Meanwhile Space: Ten Years in Practice is an effort to put forward a timely review of empirical evidence that
Meanwhile Space Community Interest Company (CIC) has accumulated during their ten-year trajectory in enabling and establishing a process for temporary or interim use of vacant spaces in the UK context. The report aims to reflect on the experience of mobilising ‘meanwhile uses’ as a social enterprise and to evaluate the drivers, performance and achieved impact for key stakeholders – tenants, landlords, local communities, local authorities, and operators. To our knowledge, this is the first systematic attempt to characterise UK-based meanwhile use projects by using historical evidence from practice. This is not to suggest that this report is an exhaustive assessment of the field, given the multiple ways in which temporary use manifests on the ground. However, the review benefits from insights coming from a diverse set of spaces and business models that Meanwhile Space has operated, tested and delivered.
The objectives of the Meanwhile Space: Ten Years in Practice report were to:
- Examine the socio-economic context meanwhile uses as illustrated through Meanwhile Space’s locations.
- Characterise meanwhile use practice based on measurable evidence.
- Introduce a process for monitoring impact for key direct stakeholders.
- Develop an understanding of opportunities and challenges based on Meanwhile Space tenants’ experiences.
- Provide insights for achievements and shortcomings, as well as guidance on potential future directions of meanwhile use practice and research.
Three sets of data are examined in the report, collected by Meanwhile Space:
- Information, including numerical data, about Meanwhile Space projects, such as the location and duration of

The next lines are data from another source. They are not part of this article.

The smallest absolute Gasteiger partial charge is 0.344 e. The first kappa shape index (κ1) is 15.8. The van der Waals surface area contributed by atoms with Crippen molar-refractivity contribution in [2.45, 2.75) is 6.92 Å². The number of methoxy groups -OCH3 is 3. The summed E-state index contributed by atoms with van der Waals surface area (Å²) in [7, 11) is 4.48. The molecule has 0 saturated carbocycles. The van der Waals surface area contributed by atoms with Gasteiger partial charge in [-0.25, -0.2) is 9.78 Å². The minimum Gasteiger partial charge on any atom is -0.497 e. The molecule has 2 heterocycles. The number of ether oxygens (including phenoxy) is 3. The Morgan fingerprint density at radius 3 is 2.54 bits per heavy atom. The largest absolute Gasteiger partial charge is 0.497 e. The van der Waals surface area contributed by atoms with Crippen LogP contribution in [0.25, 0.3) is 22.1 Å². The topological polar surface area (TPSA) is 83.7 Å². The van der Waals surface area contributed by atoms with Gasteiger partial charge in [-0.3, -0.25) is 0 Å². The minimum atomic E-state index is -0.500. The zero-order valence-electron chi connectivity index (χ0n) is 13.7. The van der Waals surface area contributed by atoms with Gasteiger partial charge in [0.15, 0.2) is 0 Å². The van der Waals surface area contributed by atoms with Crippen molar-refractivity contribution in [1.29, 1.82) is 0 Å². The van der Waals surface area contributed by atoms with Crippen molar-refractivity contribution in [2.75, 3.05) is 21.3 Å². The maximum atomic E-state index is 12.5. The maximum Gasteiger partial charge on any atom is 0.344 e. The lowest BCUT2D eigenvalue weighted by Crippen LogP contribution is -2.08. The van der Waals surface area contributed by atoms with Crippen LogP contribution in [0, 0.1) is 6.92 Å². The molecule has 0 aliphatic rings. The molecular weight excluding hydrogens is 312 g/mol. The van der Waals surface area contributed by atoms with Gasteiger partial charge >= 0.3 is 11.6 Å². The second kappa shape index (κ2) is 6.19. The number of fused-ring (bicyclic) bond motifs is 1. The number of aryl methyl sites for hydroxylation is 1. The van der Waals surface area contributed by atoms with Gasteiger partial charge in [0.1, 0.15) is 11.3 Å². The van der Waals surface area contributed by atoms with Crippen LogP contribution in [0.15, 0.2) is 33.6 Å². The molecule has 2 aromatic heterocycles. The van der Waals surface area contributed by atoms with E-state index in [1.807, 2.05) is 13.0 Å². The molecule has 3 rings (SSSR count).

projects, total business rates’ savings per project, and number of tenants and
employees per space.
- Results from direct stakeholders’ surveys, which consisted of online questionnaires addressed at past and
current tenants, and landlords and partners in the period between March 2018 and March 2019.
- Indirect stakeholders’ surveys which were distributed at the sites and local areas of example Meanwhile Space projects and were addressed at the local community and the wider public.
According to Meanwhile Space’s archives, a total number of 897 tenants have used their meanwhile spaces.
Locations currently active have hosted 512 tenants as of March 2019. The total number of responses received during the online survey adds up to a survey sample of 78 tenants (8.7% of the population size). Given that there is no prior statistical information on the profile of meanwhile tenants, it is difficult to
evaluate whether the survey sample is representative of the tenant population.
Meanwhile Space’s portfolio of projects includes project delivery, setup and management of properties and/ or consultancy. Survey respondents came from the first two project categories, from 9 different projects, out of 34 in total (excludes consultancy activities) – namely, the survey sample includes experiences from one third of
Meanwhile Space projects with tenant involvement. The location of projects was mainly the metropolitan area of London.
Female representation within the survey sample (53.8%) is significantly higher compared to figures from the Small Business Survey (SBS) 20181 which identify for the UK that 23% of small businesses with no employees was majority-led by women (DBEIS, 2018, p.i). The SBS statistical descriptions represent the ‘small and
medium enterprises’ (SMEs) in the UK non-financial sector and include micro-businesses of 1 to 9 employees.
The profile of SMEs participating in meanwhile use projects is not statistically defined and therefore we do not have an accurate statistical description of the meanwhile tenant population. We also do not have data on the female to male representation in the entirety of Meanwhile Space’s tenant population. The same is the case for ethnic minorities. The reader should take into account these limitations when reviewing the datasets and
interpretations presented in this report.
The author, Dr. Garyfalia Palaiologou was not involved in the data collection process – the analysis of the Meanwhile Space datasets was conducted by the author independently from the data collection process.
Effectively, this report is an attempt to share empirical data on meanwhile use projects collected by one UK
operator, Meanwhile Space, so as to initiate a process for an evidence informed understanding of interim use of vacant assets as a growing practice in the UK.
If you want a hardcopy of the book its available to purchase at £15 (including postage) please email [email protected] to request one.
image credit Jan Kattein Architects